Meet Matt Redman
A gifted songwriter, Matt’s songs have become mainstays in today’s worship repertoire and have impacted audiences across the world. Six of Matt’s songs, including “Heart of Worship,” “Better Is One Day,” “Let My Words Be Few” and “Once Again” are among CCLI’s Top 500, and have appeared on numerous worship recordings. Many of these songs were birthed during Matt’s nine-year tenure as worship leader at Soul Survivor Church in Watford, England.
It’s been two years since the release of Matt’s last solo recording, The Father’s Song, and as he began to prepare for his newest project, Where Angels Fear to Tread, Matt decided to take a four-month sabbatical to spend time with his family and get refreshed.
“I found myself becoming more and more busy,” Matt explains. “I felt as a lead worshipper, I was experiencing more output than input. There’s such a Biblical thing about waiting for God to reveal, that whole thing of being still and knowing He is God.”
It was during this sabbatical that Matt set aside a few “songwriting” days as part of his time of renewal. “Songwriting doesn’t feel like work to me,” Matt says. “It feels like the most natural way of responding to God. It’s almost like it’s a part of my devotions. Every song involves a Bible study and a time of pouring out my heart to God. It’s like a little spiritual barometer for me because if I’m not receiving any fresh revelation from God in terms of having a healthy relationship with him, then I find that I don’t write songs.”
The songwriting process is something Matt doesn’t take lightly, especially when thinking in terms of worship. “Songwriting is all about revelation,” he explains, “and as a songwriter who’s writing congregational worship songs, you’ve got to see before you sing. You’ve got to have a little fresh insight on some part of divine revelation. So I’m trying to learn that lesson, because I think it’s sometimes almost not worth singing out until you’ve seen something fresh.”
Produced by former Sonicflood members Jason Halbert and Dwayne Larring, Where Angels Fear to Tread, features 11 new songs, including a collaboration with his wife, Beth, on “Blessed Be Your Name,” and with fellow worship artist Chris Tomlin on “Wonderful Maker.” The album’s modern pop/rock flavor is accentuated by Matt’s signature guitar-driven tracks blended seamlessly with a few moments of strings interspersed throughout.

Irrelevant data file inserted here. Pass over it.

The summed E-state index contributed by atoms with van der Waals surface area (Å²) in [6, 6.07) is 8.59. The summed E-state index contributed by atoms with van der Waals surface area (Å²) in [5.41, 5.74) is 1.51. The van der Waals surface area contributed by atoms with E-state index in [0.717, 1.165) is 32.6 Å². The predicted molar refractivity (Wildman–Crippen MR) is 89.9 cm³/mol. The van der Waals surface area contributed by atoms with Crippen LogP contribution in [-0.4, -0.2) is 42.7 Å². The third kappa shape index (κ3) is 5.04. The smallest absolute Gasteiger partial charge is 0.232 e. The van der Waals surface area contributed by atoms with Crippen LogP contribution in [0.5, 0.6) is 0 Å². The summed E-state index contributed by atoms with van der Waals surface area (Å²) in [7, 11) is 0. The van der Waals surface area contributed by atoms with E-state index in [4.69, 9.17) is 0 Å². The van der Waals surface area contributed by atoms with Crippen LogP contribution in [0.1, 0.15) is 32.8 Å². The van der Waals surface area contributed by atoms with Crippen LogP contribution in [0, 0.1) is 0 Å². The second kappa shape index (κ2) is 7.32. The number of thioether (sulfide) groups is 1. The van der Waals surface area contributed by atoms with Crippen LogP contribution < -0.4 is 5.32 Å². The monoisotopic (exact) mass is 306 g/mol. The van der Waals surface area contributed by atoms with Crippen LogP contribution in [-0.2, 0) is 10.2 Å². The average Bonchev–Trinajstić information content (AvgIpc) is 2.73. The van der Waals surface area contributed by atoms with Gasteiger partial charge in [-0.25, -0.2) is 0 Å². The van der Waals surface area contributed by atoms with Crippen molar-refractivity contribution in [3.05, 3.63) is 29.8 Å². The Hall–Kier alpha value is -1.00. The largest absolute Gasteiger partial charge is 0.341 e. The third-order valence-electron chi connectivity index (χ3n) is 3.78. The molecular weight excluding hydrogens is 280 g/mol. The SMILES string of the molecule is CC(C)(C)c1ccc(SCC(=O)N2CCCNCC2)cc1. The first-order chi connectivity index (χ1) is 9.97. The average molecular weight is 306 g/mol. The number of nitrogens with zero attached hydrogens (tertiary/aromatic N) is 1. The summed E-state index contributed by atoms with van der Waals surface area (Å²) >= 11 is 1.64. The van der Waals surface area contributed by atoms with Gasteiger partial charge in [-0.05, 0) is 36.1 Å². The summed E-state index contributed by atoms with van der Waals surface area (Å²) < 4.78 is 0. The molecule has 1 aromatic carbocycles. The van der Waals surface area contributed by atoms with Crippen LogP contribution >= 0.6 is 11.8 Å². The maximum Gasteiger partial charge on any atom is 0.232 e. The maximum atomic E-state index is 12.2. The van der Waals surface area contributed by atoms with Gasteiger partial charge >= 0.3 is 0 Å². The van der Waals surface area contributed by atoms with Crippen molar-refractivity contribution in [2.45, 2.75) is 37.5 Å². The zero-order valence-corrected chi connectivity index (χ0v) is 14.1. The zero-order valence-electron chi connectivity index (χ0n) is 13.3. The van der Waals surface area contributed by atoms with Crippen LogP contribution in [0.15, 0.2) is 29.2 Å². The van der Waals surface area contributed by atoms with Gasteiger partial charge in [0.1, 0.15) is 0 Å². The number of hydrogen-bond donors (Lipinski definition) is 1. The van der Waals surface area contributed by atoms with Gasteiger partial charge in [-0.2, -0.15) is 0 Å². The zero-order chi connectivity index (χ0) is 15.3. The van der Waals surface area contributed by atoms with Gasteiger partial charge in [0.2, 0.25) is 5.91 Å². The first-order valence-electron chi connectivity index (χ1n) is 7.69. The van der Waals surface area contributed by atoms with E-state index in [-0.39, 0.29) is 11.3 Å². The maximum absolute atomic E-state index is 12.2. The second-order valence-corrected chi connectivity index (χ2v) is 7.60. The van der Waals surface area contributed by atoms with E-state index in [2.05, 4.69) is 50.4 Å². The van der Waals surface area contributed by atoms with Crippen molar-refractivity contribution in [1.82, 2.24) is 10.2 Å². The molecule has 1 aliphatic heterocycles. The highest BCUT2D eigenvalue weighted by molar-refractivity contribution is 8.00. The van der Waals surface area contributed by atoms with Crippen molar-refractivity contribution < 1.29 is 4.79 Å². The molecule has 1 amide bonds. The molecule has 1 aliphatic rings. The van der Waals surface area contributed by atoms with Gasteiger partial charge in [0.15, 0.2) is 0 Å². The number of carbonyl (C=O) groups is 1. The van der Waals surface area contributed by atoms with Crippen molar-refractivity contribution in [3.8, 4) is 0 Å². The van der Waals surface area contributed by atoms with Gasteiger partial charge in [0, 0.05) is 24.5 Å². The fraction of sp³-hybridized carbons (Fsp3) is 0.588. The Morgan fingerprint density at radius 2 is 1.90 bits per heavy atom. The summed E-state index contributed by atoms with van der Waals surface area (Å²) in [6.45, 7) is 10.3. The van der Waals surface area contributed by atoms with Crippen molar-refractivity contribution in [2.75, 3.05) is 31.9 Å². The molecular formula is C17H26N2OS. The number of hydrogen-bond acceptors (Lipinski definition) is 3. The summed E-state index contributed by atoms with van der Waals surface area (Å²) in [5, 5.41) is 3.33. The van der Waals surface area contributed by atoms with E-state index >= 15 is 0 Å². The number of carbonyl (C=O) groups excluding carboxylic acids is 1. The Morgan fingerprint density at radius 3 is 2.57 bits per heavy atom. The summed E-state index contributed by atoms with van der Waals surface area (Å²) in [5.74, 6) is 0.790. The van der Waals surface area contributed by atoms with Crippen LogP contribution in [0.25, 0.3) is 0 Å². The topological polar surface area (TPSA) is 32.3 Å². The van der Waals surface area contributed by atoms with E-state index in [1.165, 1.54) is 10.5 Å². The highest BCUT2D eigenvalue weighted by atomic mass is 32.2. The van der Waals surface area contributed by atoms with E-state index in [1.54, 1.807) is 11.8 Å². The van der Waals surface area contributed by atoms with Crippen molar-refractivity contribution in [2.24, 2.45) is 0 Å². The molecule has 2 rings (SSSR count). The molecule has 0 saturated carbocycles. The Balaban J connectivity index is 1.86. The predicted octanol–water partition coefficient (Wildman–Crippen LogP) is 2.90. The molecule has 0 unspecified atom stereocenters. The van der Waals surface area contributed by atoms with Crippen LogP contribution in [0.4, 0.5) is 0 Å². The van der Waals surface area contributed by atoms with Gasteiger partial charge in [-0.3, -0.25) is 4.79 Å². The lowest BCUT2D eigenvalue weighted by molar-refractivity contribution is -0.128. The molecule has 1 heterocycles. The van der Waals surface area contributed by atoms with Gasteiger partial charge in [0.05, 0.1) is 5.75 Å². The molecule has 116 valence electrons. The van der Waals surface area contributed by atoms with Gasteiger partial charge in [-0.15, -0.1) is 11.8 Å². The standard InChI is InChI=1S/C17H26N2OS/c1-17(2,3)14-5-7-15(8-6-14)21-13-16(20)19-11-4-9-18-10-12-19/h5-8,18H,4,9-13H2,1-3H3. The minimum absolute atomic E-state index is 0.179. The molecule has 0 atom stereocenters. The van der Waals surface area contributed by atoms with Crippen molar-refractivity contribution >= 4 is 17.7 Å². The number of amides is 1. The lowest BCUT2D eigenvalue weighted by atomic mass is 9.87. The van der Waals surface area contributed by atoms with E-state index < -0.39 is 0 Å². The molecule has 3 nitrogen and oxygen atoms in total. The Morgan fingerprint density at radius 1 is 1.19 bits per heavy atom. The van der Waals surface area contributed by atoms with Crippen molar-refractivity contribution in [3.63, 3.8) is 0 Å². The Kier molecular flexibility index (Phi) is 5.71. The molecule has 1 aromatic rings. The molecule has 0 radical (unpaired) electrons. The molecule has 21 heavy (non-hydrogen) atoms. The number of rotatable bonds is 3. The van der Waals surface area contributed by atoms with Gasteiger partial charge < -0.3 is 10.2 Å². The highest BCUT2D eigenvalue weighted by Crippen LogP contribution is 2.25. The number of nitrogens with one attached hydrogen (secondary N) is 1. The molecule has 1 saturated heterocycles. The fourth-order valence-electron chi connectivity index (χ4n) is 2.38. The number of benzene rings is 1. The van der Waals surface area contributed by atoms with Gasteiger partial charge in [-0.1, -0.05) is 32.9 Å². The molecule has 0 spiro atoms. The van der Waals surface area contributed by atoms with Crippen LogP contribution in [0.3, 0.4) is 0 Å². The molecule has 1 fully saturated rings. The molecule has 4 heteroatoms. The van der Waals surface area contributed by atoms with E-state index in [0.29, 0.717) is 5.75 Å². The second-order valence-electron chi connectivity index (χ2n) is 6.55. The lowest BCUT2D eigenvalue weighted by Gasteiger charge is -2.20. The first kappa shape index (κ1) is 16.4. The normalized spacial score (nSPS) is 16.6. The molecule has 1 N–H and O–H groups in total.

The album’s title, taken from the project’s last track, captures a theme that is cleverly woven throughout. “The whole thing for me has been about reverence,” Matt says. “‘Where Angels Fear to Tread’ is a phrase that has been in literature for years, but I thought it would be great to claim it for the church. The angels reverence every step when they walk before the throne of God, and I just wish we could grasp that fresh reverence when we are in His presence because that’s when the mystery kicks in.
“I think you can admire someone without wonder, you can appreciate them without wonder, and maybe you can adore someone without wonder,” he continues. “But you can’t worship without wonder. In our worship, there has to be something about the ‘otherness’ of God – there has to be. Yes, worship is intimate, and it’s about drawing near to God, but it must also contain that real sense of the ‘otherness’ of who He is. For me, that’s the stream that’s running through this whole album.”
Matt took a slightly different approach to recording this new album. He and the producers decided to begin the very first day of recording with a whole band in the studio. The idea was to create an atmosphere of worship – to “have church in the studio.” In fact, they even shared communion together at the very beginning of the week.
“Sometimes there’s a real musical bond when musicians come together in the studio,” Matt shares. “But we said, ‘Let’s start this album realizing that we have a greater, deeper bond than that – and that’s Jesus Christ. Maybe something can happen here that will hopefully go way beyond the bond of music. We wanted the bond of fellowship and the bond of gathering around His throne together to play, sing and respond to His word.’ I really believe there must be more to this ‘worship album’ process than just merely recording, and I hope we were able to capture some of that passion of the church on the album.”
Matt’s heart is to know God better and more intimately than ever before. It’s a passion that is reflected not only in his music, but in his humility and his desire to encourage others and to learn from others.
“I am so encouraged when I look around at the new wave of songs and sounds coming out of the worship movement today,” Matt says. “The music is fresh, it’s accessible, and it’s Biblically based. It’s a new time and it feels like it’s pure and true. That kind of thing totally excites me.”
While the songs on this new project are sure to find a widespread audience, Matt still keeps his feet firmly planted on the ground and his eyes focused upward. “We’ve got to keep checking our hearts and our motives,” he says. “Worship is pouring out our heart of adoration to God, and hopefully, at the end of the day, when I lead worship or record worship songs it’s not about Matt Redman, it’s about the King and His kingdom.”